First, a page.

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Through the month of December I plan on providing a variety of helpful hints and ideas for not only easing the stress of your holiday baking, but giving you some helpful suggestions on how to make this a time to enjoy.

Included in the Holiday Baking Tips section of My Baking Addiction, I mentioned hosting a cookie exchange as an idea for some holiday fun. A cookie exchange party basically entails several of your closest baking buddies gathering together and exchanging some homemade holiday treats.

This is an excellent way to gather some of your favorite people for cocktails and great food and save some time on your baking schedule. Below I have provided some helpful tips to make a sweet and successful cookie exchange party that everyone will enjoy.

The Invites

Much like any party that you host, you need to start you planning process, starting with your list of guests. A good rule of thumb is to invite no more than 8 to 10 people because every guest is asked to bring a dozen holiday treats per person, plus an additional dozen for sampling. Because this is becoming such a popular holiday tradition, invitations can be found on some favorite sites such as Etsy. I am just smitten with this invite from PartyPrinters on Etsy. To save some time and money, you can also email invites for your exchange. Make sure you request an RSVP so you know what everyone is going to make. We don’t want any duplicates!


The Recipe

Once the invitations have gone out, it’s time to start thinking about what recipe you are going to share. It’s always a good idea to make something that is not too delicate and that will store well when packaged up.

The Display

As the party approaches, you should start creating display cards to set up in front of each of the baked goods that will be sampled and who provided them. It’s also important to clearly label items that contain common food allergy ingredients such as nuts – be sure to label the specific varieties such as walnuts, peanuts, etc. Make sure each of your guests bring out a printed recipe for their baked good so they can be passed amongst your guests.

The Packaging

Having a packaging station is also something that should be considered. As the host, you can always provide some decorating materials so guests can package gift boxes with all the holiday trimmings. Some things to include may be small gift boxes, tags, ribbon, string, and small packaging trinkets. Encourage each of your guests to donate some items for your packaging station to save on some of the cost and provide a little more variety. It’s also a great idea to hit up the holiday aisles of Target the days following Christmas. You’ll find huge discounts on adorable items that you can pack up until next year.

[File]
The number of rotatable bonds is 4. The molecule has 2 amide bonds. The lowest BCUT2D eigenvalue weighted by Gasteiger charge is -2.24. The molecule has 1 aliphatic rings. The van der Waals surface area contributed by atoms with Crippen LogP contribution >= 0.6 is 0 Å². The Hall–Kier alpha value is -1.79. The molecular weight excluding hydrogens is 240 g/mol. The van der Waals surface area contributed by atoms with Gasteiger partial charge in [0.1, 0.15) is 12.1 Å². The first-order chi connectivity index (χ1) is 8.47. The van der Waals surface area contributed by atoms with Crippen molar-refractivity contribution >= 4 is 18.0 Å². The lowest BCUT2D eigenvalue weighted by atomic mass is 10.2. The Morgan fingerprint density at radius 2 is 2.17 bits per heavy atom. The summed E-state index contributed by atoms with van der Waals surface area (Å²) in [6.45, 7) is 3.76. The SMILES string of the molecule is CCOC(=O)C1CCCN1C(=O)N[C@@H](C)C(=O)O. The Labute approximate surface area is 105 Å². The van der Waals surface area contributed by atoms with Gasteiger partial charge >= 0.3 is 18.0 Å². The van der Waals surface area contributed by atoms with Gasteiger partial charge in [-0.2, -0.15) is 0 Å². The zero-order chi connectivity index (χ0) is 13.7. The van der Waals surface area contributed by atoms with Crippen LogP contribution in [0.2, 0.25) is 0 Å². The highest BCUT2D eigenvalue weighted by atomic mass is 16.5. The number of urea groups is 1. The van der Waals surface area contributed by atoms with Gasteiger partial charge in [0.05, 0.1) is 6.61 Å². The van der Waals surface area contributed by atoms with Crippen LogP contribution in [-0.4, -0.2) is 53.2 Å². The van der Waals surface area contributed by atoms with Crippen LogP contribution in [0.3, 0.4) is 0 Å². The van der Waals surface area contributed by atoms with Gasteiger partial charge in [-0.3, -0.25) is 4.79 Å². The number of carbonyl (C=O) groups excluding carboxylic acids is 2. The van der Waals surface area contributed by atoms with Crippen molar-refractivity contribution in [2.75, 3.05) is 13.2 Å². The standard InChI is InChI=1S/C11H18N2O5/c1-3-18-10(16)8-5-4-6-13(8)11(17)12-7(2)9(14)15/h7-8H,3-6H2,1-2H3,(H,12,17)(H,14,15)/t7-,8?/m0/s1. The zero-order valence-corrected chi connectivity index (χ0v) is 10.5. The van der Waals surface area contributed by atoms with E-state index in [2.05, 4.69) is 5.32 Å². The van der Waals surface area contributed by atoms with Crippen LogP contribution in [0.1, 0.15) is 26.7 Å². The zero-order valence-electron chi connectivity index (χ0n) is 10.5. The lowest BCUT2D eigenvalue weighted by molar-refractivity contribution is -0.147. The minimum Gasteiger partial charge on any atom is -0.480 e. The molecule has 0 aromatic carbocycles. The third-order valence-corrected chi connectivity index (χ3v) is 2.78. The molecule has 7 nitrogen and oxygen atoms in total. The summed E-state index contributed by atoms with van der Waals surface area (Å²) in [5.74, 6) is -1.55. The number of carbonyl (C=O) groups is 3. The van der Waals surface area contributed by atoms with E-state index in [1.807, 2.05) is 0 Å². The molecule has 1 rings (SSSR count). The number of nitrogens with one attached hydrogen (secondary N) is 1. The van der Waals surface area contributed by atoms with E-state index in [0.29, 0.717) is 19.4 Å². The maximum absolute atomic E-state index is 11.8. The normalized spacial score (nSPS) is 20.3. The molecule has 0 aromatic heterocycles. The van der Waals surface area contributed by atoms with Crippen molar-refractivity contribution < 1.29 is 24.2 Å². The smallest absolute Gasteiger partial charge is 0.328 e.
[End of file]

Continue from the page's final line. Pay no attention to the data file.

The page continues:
The Snacks

Serving some light hors d’oeuvres and festive beverages is always suggested. This may include egg nog, hot apple cider, and/ or coffee and tea. As much as we love our sweets, guests tend to crave “real” food and of course need a good palette cleansing between treats.

The Activities

Having door prizes for your guests can always be a nice addition to your cookie exchange as well. Making some jars with a favorite cookie or brownie mix is always an option or pairing your party with a White Elephant gift exchange can put a little spice in your gathering.

As we all know this can be a very busy and stressful time of year. Including some fun activities where friends and family can get together creates life-long memories and can possibly start some awesome and time-saving traditions to continue through future holidays.

Photos in collaboration with Emily Caruso of Jelly Toast.

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  1. Connie the Cookie Monster says:

    i love that photo up there! i wish i could photograph like u!

  2. jo-lyn's cup cakes n' candies says:

    great tips, thank you!

  3. Jennifer @ Peanut Butter and Peppers says:

    What wonderful ideas! I wish I could host a party, but I don’t know any people and the ones I do know, don’t bake. They buy frozen or pre-made. Out of all my friends, none of them cook at all, I don’t know how they survive??

  4. Paula B. says:

    Having a breakfast cookie right now, a leftover from my first “annual” cookie exchange held last night. We had hot cider, wine, and a few appetizers at seven. Then we spent a few hours catching up with each other, boxed our cookies and went on our merry way. Many of us are empty nesters and/or watching the calories so we went with bringing two dozen, a more manageable amount for our situation. Even the novice bakers were talking about next year.

  5. Ann says:

    I’m going to a cookie exchange next week. A friend has been hosting one for years and she’s got it all down pat! Thanks for the tips…I LOVE cookie exchanges!

  6. Jen at The Three Little Piglets says:

    I also say, limit the number of cookies – nobody wants to bake 20 dozen cookies to attend or bring home 20 dozen! Find out the total number of people coming and then bake 3-4 cookies per person is my rule of thumb. That way you still get a nice assortment, but not one that leaves you needing to add a mess of workout equipment to your New Year’s Resolution list!

  7. Arlene @ Flour On My Face says:

    Great tips! I love hosting a cookies exchange each Christmas. This year I will be a guest at one.

  8. Ann P. says:

    This sounds like so much fun! I’ve never been to a cookie exchange before!

  9. Candice @ Sailing on Paper says:

    I’m not hosting, but I’m attending a holiday cookie exchange tonight! I’ve already made my cookies but I didn’t even think of making little notecards for them…I have a new project for today, now! :)

  10. Urban Wife says:

    I can’t believe I’ve never participated in a cookie exchange! They sound like a lot of work but of course, loads of fun. There’s always next year.